Immigration Advocates to Take the Streets Again

WASHINGTON —Advocates for comprehensive immigration reform will take to the streets again in early October – and this time, the Obama administration will be a target, as well as the U.S. House’s ruling Republicans.

At a Sept. 26 press conference, the group, including retiring Service Employees Secretary-Treasurer Eliseo Medina, explained the protests of those two days will urge Obama to stop deportations of undocumented people, while pushing the GOP to consider comprehensive reform, not just a piece-by-piece group of bills without a path to eventual citizenship for the 11 million undocumented people in the U.S.

And SEIU backs the nationwide marches, in at least 60 cities on Oct. 5 and in D.C. on Oct. 8, with a Spanish-language radio ad campaign urging reform advocates to march on the “National Day of Dignity and Respect” for the undocumented.

The increase in the pressure comes as the House’s ruling Republicans split over whether to consider immigration at all.  The Senate, by a bipartisan vote, approved a comprehensive reform bill earlier this year, featuring a 13-year, torturous path to green cards and eventual citizenship.  It also automatically enacts workers’ rights for them.

Groups at the press conference, including SEIU, represented by Medina, and the AFL-CIO, represented by Jennifer Angarita, its immigration campaign director, said it’s time for the House to act – and for Obama to halt the deportations.

“The senseless practice of indiscriminate deportations and detentions by the Obama administration is a daily crisis for hundreds of thousands of immigrant families across the country,” the leaders said in a statement.  “And every day House Republi-cans delay a vote on reform with a path to citizenship, 1,100 people are deported.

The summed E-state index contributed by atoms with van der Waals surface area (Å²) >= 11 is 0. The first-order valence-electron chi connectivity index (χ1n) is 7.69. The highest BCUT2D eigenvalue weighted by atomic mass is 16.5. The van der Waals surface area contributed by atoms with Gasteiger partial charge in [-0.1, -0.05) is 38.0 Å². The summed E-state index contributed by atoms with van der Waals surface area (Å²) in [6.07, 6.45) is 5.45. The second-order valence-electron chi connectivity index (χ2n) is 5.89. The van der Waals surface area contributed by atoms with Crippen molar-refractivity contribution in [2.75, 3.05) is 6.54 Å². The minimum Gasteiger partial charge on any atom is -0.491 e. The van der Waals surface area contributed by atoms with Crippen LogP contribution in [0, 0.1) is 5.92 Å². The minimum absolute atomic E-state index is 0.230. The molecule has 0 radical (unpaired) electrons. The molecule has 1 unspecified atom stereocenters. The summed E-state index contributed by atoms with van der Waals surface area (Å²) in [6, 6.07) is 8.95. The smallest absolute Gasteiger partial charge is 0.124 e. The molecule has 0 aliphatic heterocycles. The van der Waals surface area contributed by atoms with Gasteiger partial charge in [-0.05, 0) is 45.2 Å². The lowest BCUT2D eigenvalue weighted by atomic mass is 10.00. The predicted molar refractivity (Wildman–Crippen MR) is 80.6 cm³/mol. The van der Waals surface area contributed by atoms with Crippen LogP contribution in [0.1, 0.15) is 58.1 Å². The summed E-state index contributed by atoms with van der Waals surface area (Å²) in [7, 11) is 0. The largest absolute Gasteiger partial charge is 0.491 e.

“For the immigration reform movement, this issue is not about politics but about our families.  It is not about the next election, but about our future.  Our movement will not rest until there is a clear plan to solve this issue for our country.  The status quo is unacceptable and we won’t stop until an inclusive path to citizenship is achievable for all the 11 million undocumented.”

Medina said a “diverse, strong and broad” pro-reform movement “demanded an immigration system with a pathway to citizenship,” during the August congressional recess.  But lawmakers appear reluctant.  They’re hung up on fiscal issues instead.

That prompted Medina to retort, paraphrasing Lyndon Johnson, that the solons should be able to “chew gum and walk at the same time.”

“This is the moment for immigration reform to be approved.  Public opinion is in favor of reform,” Medina said.  Medina is retiring from his SEIU post on Oct. 1 to concentrate on immigration reform.  The union’s board elected Mike Fishman, a New Yorker and former President of Local 32BJ, to succeed him.

Rep. Luis Gutierrez, D-Ill., a leader in the reform movement, started the press conference by saying outside pressure is the only way to get his colleagues to act.  A majority of the House wants to solve the immigration issue, he added.  “Nothing occurs inside Washington, D.C., without demands from outside Washington, D.C.,” he said.

But that majority includes only several dozen Republicans, and House Speaker John Boehner, R-Ohio, will bring up legislation only if “a majority of the majority” GOP supports it.  A majority of Republicans oppose comprehensive reform and support anti-immigrant, anti-Latino laws such as empowering local law enforcement officers to stop anyone who “looks suspicious” and demand to see their papers – under threat of arrest, detention and deportation.  Press conference speakers slammed that, too.